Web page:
Local Roads Lead to Healthier Public School Lunches

Public school cafeterias have long been known as a place of food options with little to no nutritional value. But the menu is changing. (istock)

Public school cafeterias have long been known as a place of food options with little to no nutritional value. But the menu is changing. (istock)

By LEIGH VINCOLA/ecoRI News contributor

As a nation we’re making slow progress reversing the nutritional damage done by industrialized food during the past five decades. It’s not always easy to see the progress when rates of childhood obesity and heart disease continue to rise, Monsanto still dominates agriculture, and equal access to fresh food remains a challenge.

But little by little, the collective work being done by many is slowly returning us to a taste preference for fresh over processed foods. It’s hard work, but there is no better place to foster this shift than with children in the place they eat at least one meal a day: the school cafeteria.

The school cafeteria has long been known as a place of food options with little to no nutritional value. Schools, parents and nutrition advocates are now fighting hard to change this and, because of their work, we’ve seen progress. Rhode Island was at the forefront of this reform, when, in 2005, the Rhode Island School Wellness Committee law was passed. It requires that all districts establish a wellness committee consisting of food-service operators, parents, teachers, nurses, students and principals to address health and wellness.

By 2008, these committees helped Rhode Island pass the Healthy Snack and Beverage law that set new nutritional guidelines for not only reimbursable school meals, but also all snacks and a la carte items available in public elementary, middle and high schools.

Three years later, the U.S. Department of Agriculture followed suit, setting the same guidelines nationwide with the Healthy Hungry-Free Kids Act. The bill, which was passed unanimously, set guidelines to ensure that students are offered daily fruits and vegetables, fat-free or low-fat milk only, more whole grain-rich foods, and meals that are limited in calories, saturated fat, trans fats, sodium and portion size.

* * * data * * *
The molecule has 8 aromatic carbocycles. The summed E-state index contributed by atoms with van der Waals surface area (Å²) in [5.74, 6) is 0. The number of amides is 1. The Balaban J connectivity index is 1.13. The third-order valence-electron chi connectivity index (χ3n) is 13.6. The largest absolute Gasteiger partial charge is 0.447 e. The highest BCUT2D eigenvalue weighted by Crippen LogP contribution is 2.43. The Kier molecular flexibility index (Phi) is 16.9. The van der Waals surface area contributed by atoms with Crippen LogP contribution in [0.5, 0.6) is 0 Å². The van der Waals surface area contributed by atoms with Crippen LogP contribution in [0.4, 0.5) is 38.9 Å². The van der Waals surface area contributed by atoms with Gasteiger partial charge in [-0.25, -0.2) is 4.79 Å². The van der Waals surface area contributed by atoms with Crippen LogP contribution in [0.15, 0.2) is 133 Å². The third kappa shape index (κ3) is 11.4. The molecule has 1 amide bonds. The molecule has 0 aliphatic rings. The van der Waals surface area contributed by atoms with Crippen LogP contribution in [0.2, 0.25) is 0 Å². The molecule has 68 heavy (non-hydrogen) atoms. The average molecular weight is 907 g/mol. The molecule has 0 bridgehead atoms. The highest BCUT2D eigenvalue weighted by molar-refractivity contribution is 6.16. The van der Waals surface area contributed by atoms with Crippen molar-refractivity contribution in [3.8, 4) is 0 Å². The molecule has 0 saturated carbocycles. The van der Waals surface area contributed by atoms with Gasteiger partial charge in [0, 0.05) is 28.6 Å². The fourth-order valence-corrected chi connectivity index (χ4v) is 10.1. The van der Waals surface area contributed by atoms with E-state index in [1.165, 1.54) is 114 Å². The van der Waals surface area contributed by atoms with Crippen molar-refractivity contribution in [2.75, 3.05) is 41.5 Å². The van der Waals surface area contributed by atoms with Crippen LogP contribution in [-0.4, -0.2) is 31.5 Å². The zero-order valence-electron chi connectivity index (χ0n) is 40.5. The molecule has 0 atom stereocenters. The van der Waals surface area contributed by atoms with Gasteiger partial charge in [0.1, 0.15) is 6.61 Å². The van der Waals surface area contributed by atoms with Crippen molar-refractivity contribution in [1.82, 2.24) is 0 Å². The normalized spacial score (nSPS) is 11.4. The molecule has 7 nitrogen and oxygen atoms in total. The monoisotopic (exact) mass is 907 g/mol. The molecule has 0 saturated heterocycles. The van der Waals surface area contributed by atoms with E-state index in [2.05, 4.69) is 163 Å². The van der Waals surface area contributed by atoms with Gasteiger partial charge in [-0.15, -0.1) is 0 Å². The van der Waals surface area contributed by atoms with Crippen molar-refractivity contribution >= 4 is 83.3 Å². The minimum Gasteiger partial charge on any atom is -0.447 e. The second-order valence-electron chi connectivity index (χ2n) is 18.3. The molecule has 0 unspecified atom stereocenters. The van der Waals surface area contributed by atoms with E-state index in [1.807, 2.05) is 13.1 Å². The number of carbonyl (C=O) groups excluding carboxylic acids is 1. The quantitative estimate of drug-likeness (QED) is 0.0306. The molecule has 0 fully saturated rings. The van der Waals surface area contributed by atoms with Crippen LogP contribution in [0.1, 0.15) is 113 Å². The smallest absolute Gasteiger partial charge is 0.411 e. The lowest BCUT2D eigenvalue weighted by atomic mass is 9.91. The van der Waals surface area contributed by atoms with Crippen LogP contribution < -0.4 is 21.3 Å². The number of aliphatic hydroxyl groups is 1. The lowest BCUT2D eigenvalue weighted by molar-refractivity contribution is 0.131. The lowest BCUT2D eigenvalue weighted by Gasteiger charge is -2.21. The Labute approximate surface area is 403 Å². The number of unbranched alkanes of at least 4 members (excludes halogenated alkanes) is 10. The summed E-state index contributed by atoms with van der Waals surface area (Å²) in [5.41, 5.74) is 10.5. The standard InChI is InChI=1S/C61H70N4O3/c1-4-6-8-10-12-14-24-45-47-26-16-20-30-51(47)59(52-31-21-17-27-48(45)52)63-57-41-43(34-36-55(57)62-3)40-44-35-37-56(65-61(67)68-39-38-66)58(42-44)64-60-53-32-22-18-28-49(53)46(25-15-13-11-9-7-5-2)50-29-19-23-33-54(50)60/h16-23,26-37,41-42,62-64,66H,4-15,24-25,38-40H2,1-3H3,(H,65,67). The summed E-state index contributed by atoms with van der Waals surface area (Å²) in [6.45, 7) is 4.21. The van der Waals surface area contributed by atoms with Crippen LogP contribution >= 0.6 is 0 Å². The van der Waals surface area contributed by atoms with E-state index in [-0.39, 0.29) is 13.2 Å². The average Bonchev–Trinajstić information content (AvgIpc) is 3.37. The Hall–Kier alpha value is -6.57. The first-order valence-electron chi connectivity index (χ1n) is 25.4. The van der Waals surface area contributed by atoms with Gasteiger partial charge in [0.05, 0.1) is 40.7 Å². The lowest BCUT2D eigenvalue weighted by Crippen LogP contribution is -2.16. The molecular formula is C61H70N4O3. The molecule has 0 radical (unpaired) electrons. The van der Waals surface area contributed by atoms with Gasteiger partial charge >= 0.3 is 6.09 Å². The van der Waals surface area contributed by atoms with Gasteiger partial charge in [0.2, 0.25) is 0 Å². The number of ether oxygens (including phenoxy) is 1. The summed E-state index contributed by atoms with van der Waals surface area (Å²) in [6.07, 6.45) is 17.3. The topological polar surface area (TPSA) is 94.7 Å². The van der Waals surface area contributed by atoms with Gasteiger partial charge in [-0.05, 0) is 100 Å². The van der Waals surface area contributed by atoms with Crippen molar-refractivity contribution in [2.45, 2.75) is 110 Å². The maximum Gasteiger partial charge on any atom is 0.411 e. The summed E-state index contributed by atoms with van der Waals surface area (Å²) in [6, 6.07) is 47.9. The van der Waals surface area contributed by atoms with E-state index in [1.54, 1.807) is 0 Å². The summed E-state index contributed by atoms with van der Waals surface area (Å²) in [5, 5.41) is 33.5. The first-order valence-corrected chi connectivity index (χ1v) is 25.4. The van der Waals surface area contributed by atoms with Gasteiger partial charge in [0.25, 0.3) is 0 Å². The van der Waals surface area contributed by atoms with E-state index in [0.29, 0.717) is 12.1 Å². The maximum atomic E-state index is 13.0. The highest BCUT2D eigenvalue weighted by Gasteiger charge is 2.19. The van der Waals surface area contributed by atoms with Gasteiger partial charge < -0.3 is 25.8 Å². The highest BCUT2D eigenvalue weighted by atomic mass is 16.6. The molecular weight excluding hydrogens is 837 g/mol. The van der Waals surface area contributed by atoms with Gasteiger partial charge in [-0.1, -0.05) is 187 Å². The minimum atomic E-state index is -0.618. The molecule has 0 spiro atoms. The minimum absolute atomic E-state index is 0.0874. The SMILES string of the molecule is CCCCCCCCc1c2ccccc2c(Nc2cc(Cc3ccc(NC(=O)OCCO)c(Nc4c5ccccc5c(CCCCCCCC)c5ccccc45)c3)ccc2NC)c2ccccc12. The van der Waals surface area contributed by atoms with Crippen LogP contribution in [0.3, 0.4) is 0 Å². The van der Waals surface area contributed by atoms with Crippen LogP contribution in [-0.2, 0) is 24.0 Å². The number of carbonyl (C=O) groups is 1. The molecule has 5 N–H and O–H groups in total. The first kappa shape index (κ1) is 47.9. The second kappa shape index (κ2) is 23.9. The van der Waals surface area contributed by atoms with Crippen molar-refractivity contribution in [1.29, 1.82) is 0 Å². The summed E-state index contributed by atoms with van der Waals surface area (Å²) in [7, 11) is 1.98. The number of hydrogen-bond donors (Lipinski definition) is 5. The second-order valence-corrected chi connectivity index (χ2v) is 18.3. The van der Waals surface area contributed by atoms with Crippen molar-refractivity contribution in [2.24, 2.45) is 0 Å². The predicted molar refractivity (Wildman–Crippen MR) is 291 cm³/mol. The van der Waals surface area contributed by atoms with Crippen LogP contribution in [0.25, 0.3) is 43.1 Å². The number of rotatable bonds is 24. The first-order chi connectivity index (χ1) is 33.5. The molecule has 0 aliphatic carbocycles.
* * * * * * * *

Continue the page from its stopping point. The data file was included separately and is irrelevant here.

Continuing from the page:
Changing the menu
Now that stricter standards are in place there is still plenty of work to be done to turn these guidelines into healthy meals for kids. A local leader in this mission is the Rhode Island Healthy Schools Coalition, which is made up of 70 community organizations that determine schools’ wellness goals.

Karin Wetherill is the organization’s wellness coordinator and offers guidance to each district committee as it navigates the many paths toward student wellness.

“We have done a lot of work to get where we are with cafeteria food,” she said. “But it takes a lot more than standards to provide appealing, culturally appropriate meals that kids will actually eat.”

That is the challenge facing those trying to reform school menus.

The first step, Wetherill said, is looking at the whole school environment and putting ourselves in the shoes of the students. Many young people today have developed a taste for sugar and white flour — this is what they know and like.

With roughly 30 minutes to relax, eat something and socialize, school cafeterias and food-service workers must make eating healthy an appealing and quick decision. Wetherill is working with food-service providers to get creative with marketing and labeling. Simple strategies such as sampling tables and short food videos can help kids expand their palates. The younger the better, she said.

Farm Fresh Rhode Island has also taken a leadership role with its Farm to School program. Much of the work the nonprofit does includes educating students and school officials on nutrition and gardening, assisting school districts and food service to develop purchasing relationships with local farmers, and providing technical assistance to cafeteria chefs.

Farm Fresh has helped Rhode Island public schools bring in locally grown produce, milk and eggs to their cafeterias — a trend that is increasing.